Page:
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Low Earth Orbit

Low Earth Orbit

Estimated number of objects in low Earth orbit. Credit: NASA


Low Earth Orbit is an orbit that extends from the Earth’s surface at sea level to an altitude of 2,000 km. What is interesting about the majority of Low Earth Orbit is that most of it lies within the Earth’s atmosphere. For this reason most spacecraft and artificial satellites have rapidly decaying orbits due to the drag created by air molecules in the thermosphere, the last layer of the Earth’s atmosphere, before the exosphere.

Low Earth Orbit is a region that includes Earth at Sea Level and up to 2000 kilometers above sea level. This region is close enough for a panoramic view of the Earth but just far enough that most space craft can stay in orbit without being pulled down to the surface by Earth’s gravitational field. However satellites at this altitude have to move at extraordinary speeds to partially escape the pull of Earth’s gravity. A satellite in low Earth orbit travels at a mean velocity of 26,000 to 27,000 km per hour or 17,000 miles per hour

Low Earth Orbit has been used for both military and aeronautical purposes. Military rocketry and missiles have long taken advantage of this orbit to launch missiles and rockets over long distances. A missile launched in low earth orbit follows three stages. First it would launch into a suborbital path using its engine. The second stage would be where the thrust and momentum created would allow the missile to reach cruising speeds. In final stage the influence of gravity brings it back to Earth towards it target. In space flight the majority of human spaceflight occurs here. Right now the cost of human spaceflight are astronomical so most space agencies are funded by governments and need to work within set budgets for missions. This is why Low Earth Orbit is still the destination of choice for missions.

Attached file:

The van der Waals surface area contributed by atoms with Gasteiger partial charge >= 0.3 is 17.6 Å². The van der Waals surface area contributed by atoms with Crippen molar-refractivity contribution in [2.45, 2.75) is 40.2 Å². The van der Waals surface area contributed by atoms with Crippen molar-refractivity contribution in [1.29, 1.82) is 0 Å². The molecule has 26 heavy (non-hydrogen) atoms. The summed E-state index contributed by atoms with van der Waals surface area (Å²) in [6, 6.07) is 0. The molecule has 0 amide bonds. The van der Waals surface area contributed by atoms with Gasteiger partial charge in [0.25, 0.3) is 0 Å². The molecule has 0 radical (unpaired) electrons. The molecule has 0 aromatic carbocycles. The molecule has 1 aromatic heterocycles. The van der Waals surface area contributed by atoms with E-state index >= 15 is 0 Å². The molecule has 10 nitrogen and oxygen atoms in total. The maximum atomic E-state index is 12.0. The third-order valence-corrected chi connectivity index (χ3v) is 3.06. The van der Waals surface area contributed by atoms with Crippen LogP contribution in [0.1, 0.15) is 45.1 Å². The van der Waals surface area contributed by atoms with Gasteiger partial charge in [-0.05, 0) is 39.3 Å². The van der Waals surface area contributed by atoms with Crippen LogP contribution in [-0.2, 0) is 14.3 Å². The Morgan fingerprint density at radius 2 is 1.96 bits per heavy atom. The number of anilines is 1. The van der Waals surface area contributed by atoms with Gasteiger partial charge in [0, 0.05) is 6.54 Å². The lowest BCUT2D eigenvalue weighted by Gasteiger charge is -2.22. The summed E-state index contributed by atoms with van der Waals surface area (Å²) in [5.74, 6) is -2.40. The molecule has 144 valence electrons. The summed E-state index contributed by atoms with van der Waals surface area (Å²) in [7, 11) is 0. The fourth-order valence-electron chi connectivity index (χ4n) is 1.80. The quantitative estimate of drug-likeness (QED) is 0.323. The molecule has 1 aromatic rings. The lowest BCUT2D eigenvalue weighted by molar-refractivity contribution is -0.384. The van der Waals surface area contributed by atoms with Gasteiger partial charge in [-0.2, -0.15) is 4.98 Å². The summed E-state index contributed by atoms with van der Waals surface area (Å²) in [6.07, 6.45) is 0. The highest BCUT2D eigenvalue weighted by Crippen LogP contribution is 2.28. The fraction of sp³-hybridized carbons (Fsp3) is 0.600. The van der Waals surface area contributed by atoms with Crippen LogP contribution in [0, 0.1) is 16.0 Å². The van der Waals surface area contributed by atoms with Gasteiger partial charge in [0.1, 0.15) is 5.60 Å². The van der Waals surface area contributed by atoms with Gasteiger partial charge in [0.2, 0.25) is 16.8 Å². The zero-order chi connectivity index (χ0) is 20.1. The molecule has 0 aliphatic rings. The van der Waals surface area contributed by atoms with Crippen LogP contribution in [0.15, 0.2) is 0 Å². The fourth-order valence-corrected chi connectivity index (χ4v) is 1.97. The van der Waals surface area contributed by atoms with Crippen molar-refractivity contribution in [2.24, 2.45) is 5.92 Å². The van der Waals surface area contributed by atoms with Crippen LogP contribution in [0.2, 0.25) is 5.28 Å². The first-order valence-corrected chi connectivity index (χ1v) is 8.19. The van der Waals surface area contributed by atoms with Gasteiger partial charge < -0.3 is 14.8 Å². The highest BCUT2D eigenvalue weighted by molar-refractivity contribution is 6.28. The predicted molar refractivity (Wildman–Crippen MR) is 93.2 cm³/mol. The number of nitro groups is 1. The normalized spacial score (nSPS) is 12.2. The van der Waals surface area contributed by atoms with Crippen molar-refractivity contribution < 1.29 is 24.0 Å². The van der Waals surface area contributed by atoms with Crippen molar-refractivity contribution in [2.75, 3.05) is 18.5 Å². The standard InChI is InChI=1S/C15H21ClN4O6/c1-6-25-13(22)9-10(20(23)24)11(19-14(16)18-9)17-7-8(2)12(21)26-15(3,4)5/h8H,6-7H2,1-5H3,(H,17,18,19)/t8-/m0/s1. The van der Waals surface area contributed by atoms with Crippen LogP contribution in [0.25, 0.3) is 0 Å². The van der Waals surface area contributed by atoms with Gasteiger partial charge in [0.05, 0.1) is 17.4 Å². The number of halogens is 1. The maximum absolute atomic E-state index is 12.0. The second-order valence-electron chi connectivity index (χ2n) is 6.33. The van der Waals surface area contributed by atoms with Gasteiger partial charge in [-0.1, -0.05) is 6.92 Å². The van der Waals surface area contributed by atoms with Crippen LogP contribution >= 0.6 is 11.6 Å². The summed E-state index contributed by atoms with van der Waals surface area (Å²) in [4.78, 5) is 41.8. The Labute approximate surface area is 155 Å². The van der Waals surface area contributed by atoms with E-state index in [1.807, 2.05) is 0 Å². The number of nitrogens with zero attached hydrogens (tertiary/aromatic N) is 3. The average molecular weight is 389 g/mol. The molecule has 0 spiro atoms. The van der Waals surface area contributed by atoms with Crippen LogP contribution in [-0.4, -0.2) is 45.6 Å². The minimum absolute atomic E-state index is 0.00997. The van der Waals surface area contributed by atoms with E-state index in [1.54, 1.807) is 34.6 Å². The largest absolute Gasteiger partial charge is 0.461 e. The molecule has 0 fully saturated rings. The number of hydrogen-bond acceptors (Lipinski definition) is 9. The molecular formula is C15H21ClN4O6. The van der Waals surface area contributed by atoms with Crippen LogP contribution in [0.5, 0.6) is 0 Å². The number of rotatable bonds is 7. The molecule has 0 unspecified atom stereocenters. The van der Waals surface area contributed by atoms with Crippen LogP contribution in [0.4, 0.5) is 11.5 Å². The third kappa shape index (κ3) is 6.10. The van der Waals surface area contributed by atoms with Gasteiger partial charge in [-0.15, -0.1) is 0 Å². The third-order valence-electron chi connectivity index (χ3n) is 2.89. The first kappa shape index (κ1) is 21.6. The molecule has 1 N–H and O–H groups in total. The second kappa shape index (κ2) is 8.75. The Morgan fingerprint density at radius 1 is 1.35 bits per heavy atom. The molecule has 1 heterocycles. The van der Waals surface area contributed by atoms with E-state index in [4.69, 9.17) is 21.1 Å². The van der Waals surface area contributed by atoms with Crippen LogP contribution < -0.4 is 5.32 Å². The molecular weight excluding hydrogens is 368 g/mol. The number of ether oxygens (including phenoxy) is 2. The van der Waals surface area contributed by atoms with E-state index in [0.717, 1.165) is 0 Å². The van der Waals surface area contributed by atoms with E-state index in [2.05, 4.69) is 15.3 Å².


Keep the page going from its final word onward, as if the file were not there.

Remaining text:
Other than lunar flights Low Earth Orbit defines the boundary of all human space exploration. This shows the major technical and financial obstacles that need to be overcome in order to make even nearby interplanetary travel possible. However there is promise in the technologies used to send satellites into Geostationary Orbit and beyond. In the meanwhile there are a lot major achievements in low earth orbit such as the international space station and the ongoing development of commercial space flight and space stations. The first commercial space flight companies are rapidly finding ways to make spaceflight cheaper and more accessible.

We have written many articles about low Earth orbit for Universe Today. Here’s an article about the Earth’s orbit, and here’s an article about the orbit velocity.

If you’d like more info on low Earth orbit, check out the types of orbit from the European Space Agency website. Also, here’s a link to NASA’s article about Low Earth Orbit.

We’ve also recorded an entire episode of Astronomy Cast all about Getting Around the Solar System. Listen here, Episode 84: Getting Around the Solar System.

References:
http://www.spacefuture.com/archive/getting_to_low_earth_orbit.shtml
http://www.thetech.org/exhibits/online/satellite/4/4a/4a.1.html

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